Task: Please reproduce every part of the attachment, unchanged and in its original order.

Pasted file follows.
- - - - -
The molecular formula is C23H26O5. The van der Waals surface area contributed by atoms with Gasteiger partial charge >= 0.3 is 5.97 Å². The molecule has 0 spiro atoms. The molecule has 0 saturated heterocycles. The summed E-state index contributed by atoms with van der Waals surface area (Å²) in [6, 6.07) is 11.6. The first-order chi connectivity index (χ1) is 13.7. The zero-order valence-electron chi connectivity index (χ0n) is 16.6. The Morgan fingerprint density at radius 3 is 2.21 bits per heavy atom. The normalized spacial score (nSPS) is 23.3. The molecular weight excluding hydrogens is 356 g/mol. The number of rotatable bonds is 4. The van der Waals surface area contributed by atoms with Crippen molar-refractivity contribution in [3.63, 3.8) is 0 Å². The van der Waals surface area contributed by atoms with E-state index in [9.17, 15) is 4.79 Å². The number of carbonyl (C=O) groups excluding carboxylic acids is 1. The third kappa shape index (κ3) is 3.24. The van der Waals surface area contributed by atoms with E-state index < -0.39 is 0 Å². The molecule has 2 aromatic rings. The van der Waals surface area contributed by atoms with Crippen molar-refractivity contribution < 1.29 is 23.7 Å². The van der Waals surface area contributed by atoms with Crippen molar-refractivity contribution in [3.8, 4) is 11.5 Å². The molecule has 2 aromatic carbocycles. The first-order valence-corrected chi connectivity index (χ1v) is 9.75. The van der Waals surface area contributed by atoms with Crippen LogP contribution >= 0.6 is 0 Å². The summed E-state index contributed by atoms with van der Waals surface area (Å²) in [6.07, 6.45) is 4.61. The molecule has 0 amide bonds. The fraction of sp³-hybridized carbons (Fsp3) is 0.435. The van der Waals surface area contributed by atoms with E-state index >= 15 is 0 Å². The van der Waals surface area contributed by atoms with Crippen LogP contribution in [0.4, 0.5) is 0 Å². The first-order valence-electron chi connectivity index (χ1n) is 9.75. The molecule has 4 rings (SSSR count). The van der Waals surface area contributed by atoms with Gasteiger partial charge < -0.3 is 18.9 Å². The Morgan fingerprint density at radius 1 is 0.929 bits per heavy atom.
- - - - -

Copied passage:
The molecular formula is C23H26O5. The van der Waals surface area contributed by atoms with Gasteiger partial charge >= 0.3 is 5.97 Å². The molecule has 0 spiro atoms. The molecule has 0 saturated heterocycles. The summed E-state index contributed by atoms with van der Waals surface area (Å²) in [6, 6.07) is 11.6. The first-order chi connectivity index (χ1) is 13.7. The zero-order valence-electron chi connectivity index (χ0n) is 16.6. The Morgan fingerprint density at radius 3 is 2.21 bits per heavy atom. The normalized spacial score (nSPS) is 23.3. The molecular weight excluding hydrogens is 356 g/mol. The number of rotatable bonds is 4. The van der Waals surface area contributed by atoms with Crippen molar-refractivity contribution in [3.63, 3.8) is 0 Å². The van der Waals surface area contributed by atoms with E-state index in [9.17, 15) is 4.79 Å². The number of carbonyl (C=O) groups excluding carboxylic acids is 1. The third kappa shape index (κ3) is 3.24. The van der Waals surface area contributed by atoms with E-state index < -0.39 is 0 Å². The molecule has 2 aromatic rings. The van der Waals surface area contributed by atoms with Crippen molar-refractivity contribution < 1.29 is 23.7 Å². The van der Waals surface area contributed by atoms with Crippen molar-refractivity contribution in [3.8, 4) is 11.5 Å². The molecule has 2 aromatic carbocycles. The first-order valence-corrected chi connectivity index (χ1v) is 9.75. The van der Waals surface area contributed by atoms with Crippen LogP contribution >= 0.6 is 0 Å². The summed E-state index contributed by atoms with van der Waals surface area (Å²) in [6.07, 6.45) is 4.61. The molecule has 0 amide bonds. The fraction of sp³-hybridized carbons (Fsp3) is 0.435. The van der Waals surface area contributed by atoms with E-state index >= 15 is 0 Å². The van der Waals surface area contributed by atoms with Crippen LogP contribution in [0.4, 0.5) is 0 Å². The first-order valence-electron chi connectivity index (χ1n) is 9.75. The molecule has 4 rings (SSSR count). The van der Waals surface area contributed by atoms with Gasteiger partial charge < -0.3 is 18.9 Å². The Morgan fingerprint density at radius 1 is 0.929 bits per heavy atom.